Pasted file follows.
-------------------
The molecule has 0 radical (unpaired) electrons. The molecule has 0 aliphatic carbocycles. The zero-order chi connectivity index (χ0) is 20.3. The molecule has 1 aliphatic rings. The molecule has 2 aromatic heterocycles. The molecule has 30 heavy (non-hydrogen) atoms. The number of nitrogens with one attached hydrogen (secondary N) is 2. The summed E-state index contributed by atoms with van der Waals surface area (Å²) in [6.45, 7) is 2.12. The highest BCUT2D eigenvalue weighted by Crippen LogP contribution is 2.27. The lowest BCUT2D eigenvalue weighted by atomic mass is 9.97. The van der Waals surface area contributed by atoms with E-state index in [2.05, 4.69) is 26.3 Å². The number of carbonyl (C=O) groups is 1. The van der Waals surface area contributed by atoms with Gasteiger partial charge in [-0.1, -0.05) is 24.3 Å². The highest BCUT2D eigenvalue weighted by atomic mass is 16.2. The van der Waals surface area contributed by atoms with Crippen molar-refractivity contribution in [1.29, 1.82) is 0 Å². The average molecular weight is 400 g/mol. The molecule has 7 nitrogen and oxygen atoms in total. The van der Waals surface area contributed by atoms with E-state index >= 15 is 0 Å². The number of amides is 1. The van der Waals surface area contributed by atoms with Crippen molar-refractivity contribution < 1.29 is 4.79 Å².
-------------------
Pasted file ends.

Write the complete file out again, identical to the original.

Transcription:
The molecule has 0 radical (unpaired) electrons. The molecule has 0 aliphatic carbocycles. The zero-order chi connectivity index (χ0) is 20.3. The molecule has 1 aliphatic rings. The molecule has 2 aromatic heterocycles. The molecule has 30 heavy (non-hydrogen) atoms. The number of nitrogens with one attached hydrogen (secondary N) is 2. The summed E-state index contributed by atoms with van der Waals surface area (Å²) in [6.45, 7) is 2.12. The highest BCUT2D eigenvalue weighted by Crippen LogP contribution is 2.27. The lowest BCUT2D eigenvalue weighted by atomic mass is 9.97. The van der Waals surface area contributed by atoms with E-state index in [2.05, 4.69) is 26.3 Å². The number of carbonyl (C=O) groups is 1. The van der Waals surface area contributed by atoms with Gasteiger partial charge in [-0.1, -0.05) is 24.3 Å². The highest BCUT2D eigenvalue weighted by atomic mass is 16.2. The van der Waals surface area contributed by atoms with Crippen molar-refractivity contribution in [1.29, 1.82) is 0 Å². The average molecular weight is 400 g/mol. The molecule has 7 nitrogen and oxygen atoms in total. The van der Waals surface area contributed by atoms with E-state index >= 15 is 0 Å². The number of amides is 1. The van der Waals surface area contributed by atoms with Crippen molar-refractivity contribution < 1.29 is 4.79 Å².